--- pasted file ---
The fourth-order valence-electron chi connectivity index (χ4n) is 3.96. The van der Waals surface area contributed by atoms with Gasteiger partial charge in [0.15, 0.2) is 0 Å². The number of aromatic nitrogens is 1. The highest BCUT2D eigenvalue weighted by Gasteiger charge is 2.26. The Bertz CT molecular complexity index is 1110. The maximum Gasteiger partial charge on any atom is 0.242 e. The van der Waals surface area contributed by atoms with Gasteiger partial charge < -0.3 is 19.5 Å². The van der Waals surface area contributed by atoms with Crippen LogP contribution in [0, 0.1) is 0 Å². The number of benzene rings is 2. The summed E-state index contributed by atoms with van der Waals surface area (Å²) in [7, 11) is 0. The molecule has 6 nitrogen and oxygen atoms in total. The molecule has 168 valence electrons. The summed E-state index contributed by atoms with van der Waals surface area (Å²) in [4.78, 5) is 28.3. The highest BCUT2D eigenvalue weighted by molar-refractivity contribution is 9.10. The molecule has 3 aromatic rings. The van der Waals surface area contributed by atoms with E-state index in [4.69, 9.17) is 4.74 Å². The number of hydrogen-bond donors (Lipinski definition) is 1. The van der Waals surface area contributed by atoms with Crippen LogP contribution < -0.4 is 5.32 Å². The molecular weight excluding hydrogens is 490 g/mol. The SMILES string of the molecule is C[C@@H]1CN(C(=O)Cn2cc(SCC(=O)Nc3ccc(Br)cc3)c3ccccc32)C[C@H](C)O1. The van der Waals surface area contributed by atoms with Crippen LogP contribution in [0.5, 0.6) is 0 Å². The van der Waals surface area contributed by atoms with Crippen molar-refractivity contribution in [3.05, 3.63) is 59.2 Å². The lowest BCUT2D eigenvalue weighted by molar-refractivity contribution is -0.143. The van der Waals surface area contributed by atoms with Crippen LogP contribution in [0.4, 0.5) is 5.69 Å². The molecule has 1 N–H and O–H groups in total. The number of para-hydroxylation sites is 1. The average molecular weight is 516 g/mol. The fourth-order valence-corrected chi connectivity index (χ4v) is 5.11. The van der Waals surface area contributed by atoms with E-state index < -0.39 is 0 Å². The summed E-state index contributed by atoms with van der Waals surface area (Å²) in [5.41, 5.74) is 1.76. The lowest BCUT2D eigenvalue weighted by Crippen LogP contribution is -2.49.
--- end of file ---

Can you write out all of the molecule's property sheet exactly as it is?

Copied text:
The fourth-order valence-electron chi connectivity index (χ4n) is 3.96. The van der Waals surface area contributed by atoms with Gasteiger partial charge in [0.15, 0.2) is 0 Å². The number of aromatic nitrogens is 1. The highest BCUT2D eigenvalue weighted by Gasteiger charge is 2.26. The Bertz CT molecular complexity index is 1110. The maximum Gasteiger partial charge on any atom is 0.242 e. The van der Waals surface area contributed by atoms with Gasteiger partial charge < -0.3 is 19.5 Å². The van der Waals surface area contributed by atoms with Crippen LogP contribution in [0, 0.1) is 0 Å². The number of benzene rings is 2. The summed E-state index contributed by atoms with van der Waals surface area (Å²) in [7, 11) is 0. The molecule has 6 nitrogen and oxygen atoms in total. The molecule has 168 valence electrons. The summed E-state index contributed by atoms with van der Waals surface area (Å²) in [4.78, 5) is 28.3. The highest BCUT2D eigenvalue weighted by molar-refractivity contribution is 9.10. The molecule has 3 aromatic rings. The van der Waals surface area contributed by atoms with E-state index in [4.69, 9.17) is 4.74 Å². The number of hydrogen-bond donors (Lipinski definition) is 1. The van der Waals surface area contributed by atoms with Crippen LogP contribution < -0.4 is 5.32 Å². The molecular weight excluding hydrogens is 490 g/mol. The SMILES string of the molecule is C[C@@H]1CN(C(=O)Cn2cc(SCC(=O)Nc3ccc(Br)cc3)c3ccccc32)C[C@H](C)O1. The van der Waals surface area contributed by atoms with Crippen LogP contribution in [0.5, 0.6) is 0 Å². The van der Waals surface area contributed by atoms with Crippen molar-refractivity contribution in [3.05, 3.63) is 59.2 Å². The lowest BCUT2D eigenvalue weighted by molar-refractivity contribution is -0.143. The van der Waals surface area contributed by atoms with Crippen LogP contribution in [0.4, 0.5) is 5.69 Å². The molecule has 1 N–H and O–H groups in total. The number of para-hydroxylation sites is 1. The average molecular weight is 516 g/mol. The fourth-order valence-corrected chi connectivity index (χ4v) is 5.11. The van der Waals surface area contributed by atoms with E-state index < -0.39 is 0 Å². The summed E-state index contributed by atoms with van der Waals surface area (Å²) in [5.41, 5.74) is 1.76. The lowest BCUT2D eigenvalue weighted by Crippen LogP contribution is -2.49.